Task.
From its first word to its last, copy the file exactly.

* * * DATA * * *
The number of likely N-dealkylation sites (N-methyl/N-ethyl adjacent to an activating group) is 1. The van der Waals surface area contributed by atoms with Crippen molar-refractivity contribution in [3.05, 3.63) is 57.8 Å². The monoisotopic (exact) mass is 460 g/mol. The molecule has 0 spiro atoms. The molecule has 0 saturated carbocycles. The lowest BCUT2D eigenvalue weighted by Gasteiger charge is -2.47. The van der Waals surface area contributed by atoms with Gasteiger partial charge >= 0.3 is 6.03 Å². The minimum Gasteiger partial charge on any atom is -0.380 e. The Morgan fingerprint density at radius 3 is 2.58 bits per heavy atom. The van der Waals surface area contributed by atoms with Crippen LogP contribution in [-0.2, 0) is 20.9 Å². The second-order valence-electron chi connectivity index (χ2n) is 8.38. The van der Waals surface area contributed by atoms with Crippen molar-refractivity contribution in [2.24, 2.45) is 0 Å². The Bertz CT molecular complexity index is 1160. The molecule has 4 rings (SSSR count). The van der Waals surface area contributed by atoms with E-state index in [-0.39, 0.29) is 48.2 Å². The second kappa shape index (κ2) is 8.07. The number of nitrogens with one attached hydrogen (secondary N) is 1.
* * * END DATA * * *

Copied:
The number of likely N-dealkylation sites (N-methyl/N-ethyl adjacent to an activating group) is 1. The van der Waals surface area contributed by atoms with Crippen molar-refractivity contribution in [3.05, 3.63) is 57.8 Å². The monoisotopic (exact) mass is 460 g/mol. The molecule has 0 spiro atoms. The molecule has 0 saturated carbocycles. The lowest BCUT2D eigenvalue weighted by Gasteiger charge is -2.47. The van der Waals surface area contributed by atoms with Gasteiger partial charge >= 0.3 is 6.03 Å². The minimum Gasteiger partial charge on any atom is -0.380 e. The Morgan fingerprint density at radius 3 is 2.58 bits per heavy atom. The van der Waals surface area contributed by atoms with Crippen LogP contribution in [-0.2, 0) is 20.9 Å². The second-order valence-electron chi connectivity index (χ2n) is 8.38. The van der Waals surface area contributed by atoms with Crippen molar-refractivity contribution in [2.24, 2.45) is 0 Å². The Bertz CT molecular complexity index is 1160. The molecule has 4 rings (SSSR count). The van der Waals surface area contributed by atoms with E-state index in [-0.39, 0.29) is 48.2 Å². The second kappa shape index (κ2) is 8.07. The number of nitrogens with one attached hydrogen (secondary N) is 1.